Many people would think sticking to a horse must be one of the top skills needed. It's not! All good riders fall and it's no prerequisite for judging riding skills. Actually the skills you will need are these:
Common Sense and the ability to ignore your ego (stay safe and make good decisions).
Confidence in riding ability (balance & knowledge).
The ability to see and stop a reaction before it happens (attention to details).
A good horse that you make a great horse.
If you have these four things you will have the time of your life in the cavalry and you will be able to do all of the things we do. This includes, being in control, riding in formation, riding at speed, jumping obstacles, saber and pistol course, shooting from horseback, competent sabre use, ability to be a courier, ability to take a hit from horseback and much more.
How to develop the skills you need.
Ride often to develop timing and consistent work on your horse.
Take riding lessons on your horse or on a schooling horse - even great riders need lessons!
Build confidence in your abilities by evaluation of your methods and whether they are working.
Do you remember when you first learned how to drive a car with a standard transmission? It was confusing and you made many mistakes initially. However, with practice, your familiar routine of driving your car made shifting and use of interior instruments second nature. This is how you must get with your horse, all normal riding must become second nature to you so you can concentrate on other things. Riding often will get you there. Riding lessons will give you skills you may not have known. Riding other horses will help open your horizons even more. Riding is not an exact science, you need to develop awareness. You need to understand how a horse thinks and what his rewards are in order to get good performance. You need to develop TIMING to know when to give a signal and when to release.
Seven things your horse needs in order to be a great horse.
A good whoa.( whoa means STOP your feet)
Respond appropriately to leg and seat signals.
Keep steady in the gait you ask without slowing down or speeding up.
Move in any direction with slight leg pressure.
Relax after a gallop and not be hyper.
Calmly able to withstand all gunfire and battlefield movement.
Become sensitive and trust your commands.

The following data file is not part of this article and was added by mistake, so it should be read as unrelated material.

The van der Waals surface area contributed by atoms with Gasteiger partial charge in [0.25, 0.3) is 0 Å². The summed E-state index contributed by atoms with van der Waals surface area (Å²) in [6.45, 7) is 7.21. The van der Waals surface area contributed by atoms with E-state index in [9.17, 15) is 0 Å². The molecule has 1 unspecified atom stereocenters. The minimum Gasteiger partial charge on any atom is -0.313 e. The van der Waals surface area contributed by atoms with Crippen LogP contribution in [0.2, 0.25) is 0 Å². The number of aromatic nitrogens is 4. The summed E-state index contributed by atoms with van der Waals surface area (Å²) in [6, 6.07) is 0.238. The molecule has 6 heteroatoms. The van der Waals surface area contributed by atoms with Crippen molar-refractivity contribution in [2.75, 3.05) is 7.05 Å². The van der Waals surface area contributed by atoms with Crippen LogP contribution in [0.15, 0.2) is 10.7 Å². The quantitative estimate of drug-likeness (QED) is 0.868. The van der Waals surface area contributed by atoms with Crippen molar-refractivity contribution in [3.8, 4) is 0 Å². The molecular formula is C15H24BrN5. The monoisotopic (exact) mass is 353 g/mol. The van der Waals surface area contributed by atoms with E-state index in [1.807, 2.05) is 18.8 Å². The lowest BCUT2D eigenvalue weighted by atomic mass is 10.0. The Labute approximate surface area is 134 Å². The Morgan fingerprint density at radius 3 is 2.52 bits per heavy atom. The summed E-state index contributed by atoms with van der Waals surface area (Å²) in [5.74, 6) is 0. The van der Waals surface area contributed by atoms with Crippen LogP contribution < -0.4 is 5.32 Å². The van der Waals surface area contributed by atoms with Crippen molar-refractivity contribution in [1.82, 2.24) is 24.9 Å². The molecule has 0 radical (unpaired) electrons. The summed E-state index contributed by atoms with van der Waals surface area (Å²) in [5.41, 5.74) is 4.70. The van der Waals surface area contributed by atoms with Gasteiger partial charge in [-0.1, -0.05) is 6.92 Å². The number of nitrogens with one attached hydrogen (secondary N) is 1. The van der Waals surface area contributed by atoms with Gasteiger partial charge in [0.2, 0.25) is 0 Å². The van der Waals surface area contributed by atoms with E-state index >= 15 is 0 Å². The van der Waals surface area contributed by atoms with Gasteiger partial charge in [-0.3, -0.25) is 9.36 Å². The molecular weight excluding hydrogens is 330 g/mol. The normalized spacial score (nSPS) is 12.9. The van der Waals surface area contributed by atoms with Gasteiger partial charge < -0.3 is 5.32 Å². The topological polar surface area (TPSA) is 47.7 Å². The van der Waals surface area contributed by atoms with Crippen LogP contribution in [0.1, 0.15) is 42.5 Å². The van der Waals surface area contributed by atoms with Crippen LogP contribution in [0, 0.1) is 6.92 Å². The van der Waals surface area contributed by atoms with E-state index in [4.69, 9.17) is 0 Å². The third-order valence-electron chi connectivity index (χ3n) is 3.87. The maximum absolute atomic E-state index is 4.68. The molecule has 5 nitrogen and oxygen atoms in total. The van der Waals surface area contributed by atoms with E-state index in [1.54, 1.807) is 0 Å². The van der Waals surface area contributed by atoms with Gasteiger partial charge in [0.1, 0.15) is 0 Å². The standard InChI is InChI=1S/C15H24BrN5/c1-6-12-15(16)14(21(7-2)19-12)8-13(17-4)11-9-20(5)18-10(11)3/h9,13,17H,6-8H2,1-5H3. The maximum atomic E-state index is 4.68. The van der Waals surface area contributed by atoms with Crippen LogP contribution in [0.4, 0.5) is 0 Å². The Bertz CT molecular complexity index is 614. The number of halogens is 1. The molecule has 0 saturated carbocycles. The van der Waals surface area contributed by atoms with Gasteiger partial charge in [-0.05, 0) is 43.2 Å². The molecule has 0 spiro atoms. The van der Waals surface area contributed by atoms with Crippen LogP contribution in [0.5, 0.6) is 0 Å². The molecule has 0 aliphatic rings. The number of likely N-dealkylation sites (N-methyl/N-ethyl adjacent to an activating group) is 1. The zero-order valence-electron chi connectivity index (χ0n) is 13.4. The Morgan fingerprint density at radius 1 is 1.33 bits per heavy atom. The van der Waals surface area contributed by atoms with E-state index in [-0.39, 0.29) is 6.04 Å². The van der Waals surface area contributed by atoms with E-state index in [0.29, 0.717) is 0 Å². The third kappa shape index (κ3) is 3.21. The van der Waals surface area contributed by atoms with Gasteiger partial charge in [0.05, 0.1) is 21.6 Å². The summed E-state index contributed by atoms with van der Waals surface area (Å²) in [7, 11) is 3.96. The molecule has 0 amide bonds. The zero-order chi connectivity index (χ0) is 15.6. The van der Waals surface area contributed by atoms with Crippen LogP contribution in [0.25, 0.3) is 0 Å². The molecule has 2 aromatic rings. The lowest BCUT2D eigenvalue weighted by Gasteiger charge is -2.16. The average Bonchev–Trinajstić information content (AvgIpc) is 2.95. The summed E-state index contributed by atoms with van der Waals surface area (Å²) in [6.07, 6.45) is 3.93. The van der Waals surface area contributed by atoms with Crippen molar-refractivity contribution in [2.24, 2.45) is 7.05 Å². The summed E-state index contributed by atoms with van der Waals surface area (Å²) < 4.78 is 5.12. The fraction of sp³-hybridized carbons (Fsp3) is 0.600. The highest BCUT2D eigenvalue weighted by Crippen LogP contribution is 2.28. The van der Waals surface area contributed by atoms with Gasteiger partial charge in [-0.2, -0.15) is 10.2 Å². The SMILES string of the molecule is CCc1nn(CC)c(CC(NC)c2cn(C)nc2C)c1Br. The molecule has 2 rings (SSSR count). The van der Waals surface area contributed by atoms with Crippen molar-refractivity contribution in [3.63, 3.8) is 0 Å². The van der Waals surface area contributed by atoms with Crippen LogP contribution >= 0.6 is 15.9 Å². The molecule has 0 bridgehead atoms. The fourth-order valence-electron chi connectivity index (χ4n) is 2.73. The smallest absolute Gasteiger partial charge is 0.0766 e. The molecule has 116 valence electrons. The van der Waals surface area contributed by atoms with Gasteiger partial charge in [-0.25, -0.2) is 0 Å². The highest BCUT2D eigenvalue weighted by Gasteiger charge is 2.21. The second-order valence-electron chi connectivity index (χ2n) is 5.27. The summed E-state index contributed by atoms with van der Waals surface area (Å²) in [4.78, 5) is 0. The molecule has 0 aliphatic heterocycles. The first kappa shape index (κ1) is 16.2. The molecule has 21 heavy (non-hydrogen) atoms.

Can you imagine what a joy a horse trained as above would be to ride? Can you imagine how much you could give to your unit if you could be depended on in this way? As a skillful rider you can be asked to do anything reasonable and you will be able to do it with confidence and safety.
Commanders of cavalry must keep their orders gauged to the less skilled riders in the troop, otherwise they put the safety of the troop at risk and those unskilled individuals in particular. Training will help, working in formation and riding with the troop but nothing takes the place of time in the saddle while you push yourself to improve This many times means going beyond your comfort level.
Practice: Controlled falls!
You can practice controlled falls from horseback. This will give you confidence and will relax those who are fearful of falling off. It will also give your horse practice in whoa. The falls are done initially off a short calm horse. You can let yourself down easy on the right and left of the horse and over his rump, landing on your feet. Then you can practice doing the same thing but landing on your side. Once you master the controlled fall you will be much more confident.
Practice: Without stirrups & reins!
If you practice without stirrups and even without reins while being long lined or in a round pen you will develop your seat and balance. Too many of us rely on our stirrups for balance. This causes saddles to rotate on the horse's back and some pretty impressive wrecks. Done often you will gain confidence in your balancing abilities and they will become second nature to you.
"What's a transition?" you say. It's the "change of gears" from one gait to the next up or down. With practice and perseverance you can have your horse taking the canter from a standstill if you develop the skills to set him up for it and knowledge in teaching him how. This means your horse has to be supple and sensitive to leg cues to move parts of his body around. You need to be able to know what leg he is using while riding also.
Practice: Cavaletti & Jumps
Open your horizons, diversify the walk, trot and canter round in a circle approach to riding and work your horse over cavaletti. It will really help you balance. Use a neck strap at first so you don't hit your horse in the mouth with your reins. Hold both the neck strap and the reins, this will help keep your hands steady.